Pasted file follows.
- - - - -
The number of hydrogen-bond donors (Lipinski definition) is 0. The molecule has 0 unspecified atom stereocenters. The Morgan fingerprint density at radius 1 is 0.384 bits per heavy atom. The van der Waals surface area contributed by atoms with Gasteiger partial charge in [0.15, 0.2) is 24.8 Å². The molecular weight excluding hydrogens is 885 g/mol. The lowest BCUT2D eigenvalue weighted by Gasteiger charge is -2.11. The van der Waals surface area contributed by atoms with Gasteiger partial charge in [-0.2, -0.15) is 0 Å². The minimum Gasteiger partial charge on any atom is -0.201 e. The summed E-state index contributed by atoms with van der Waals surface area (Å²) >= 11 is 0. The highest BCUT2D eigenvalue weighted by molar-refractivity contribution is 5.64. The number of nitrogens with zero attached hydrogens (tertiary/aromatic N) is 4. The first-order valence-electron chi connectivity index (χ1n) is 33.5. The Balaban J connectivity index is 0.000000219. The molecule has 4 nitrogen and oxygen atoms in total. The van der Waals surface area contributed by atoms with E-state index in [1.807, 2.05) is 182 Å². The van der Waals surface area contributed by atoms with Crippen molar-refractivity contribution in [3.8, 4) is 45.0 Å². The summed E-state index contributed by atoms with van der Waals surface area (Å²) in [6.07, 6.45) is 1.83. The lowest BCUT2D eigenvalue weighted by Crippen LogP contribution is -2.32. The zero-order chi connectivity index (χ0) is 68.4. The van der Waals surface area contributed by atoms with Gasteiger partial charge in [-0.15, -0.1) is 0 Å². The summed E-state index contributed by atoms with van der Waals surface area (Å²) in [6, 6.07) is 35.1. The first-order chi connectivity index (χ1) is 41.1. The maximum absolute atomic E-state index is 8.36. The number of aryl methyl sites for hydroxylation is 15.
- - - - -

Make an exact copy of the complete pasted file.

The number of hydrogen-bond donors (Lipinski definition) is 0. The molecule has 0 unspecified atom stereocenters. The Morgan fingerprint density at radius 1 is 0.384 bits per heavy atom. The van der Waals surface area contributed by atoms with Gasteiger partial charge in [0.15, 0.2) is 24.8 Å². The molecular weight excluding hydrogens is 885 g/mol. The lowest BCUT2D eigenvalue weighted by Gasteiger charge is -2.11. The van der Waals surface area contributed by atoms with Gasteiger partial charge in [-0.2, -0.15) is 0 Å². The minimum Gasteiger partial charge on any atom is -0.201 e. The summed E-state index contributed by atoms with van der Waals surface area (Å²) >= 11 is 0. The highest BCUT2D eigenvalue weighted by molar-refractivity contribution is 5.64. The number of nitrogens with zero attached hydrogens (tertiary/aromatic N) is 4. The first-order valence-electron chi connectivity index (χ1n) is 33.5. The Balaban J connectivity index is 0.000000219. The molecule has 4 nitrogen and oxygen atoms in total. The van der Waals surface area contributed by atoms with E-state index in [1.807, 2.05) is 182 Å². The van der Waals surface area contributed by atoms with Crippen molar-refractivity contribution in [3.8, 4) is 45.0 Å². The summed E-state index contributed by atoms with van der Waals surface area (Å²) in [6.07, 6.45) is 1.83. The lowest BCUT2D eigenvalue weighted by Crippen LogP contribution is -2.32. The zero-order chi connectivity index (χ0) is 68.4. The van der Waals surface area contributed by atoms with Gasteiger partial charge in [-0.15, -0.1) is 0 Å². The summed E-state index contributed by atoms with van der Waals surface area (Å²) in [6, 6.07) is 35.1. The first-order chi connectivity index (χ1) is 41.1. The maximum absolute atomic E-state index is 8.36. The number of aryl methyl sites for hydroxylation is 15.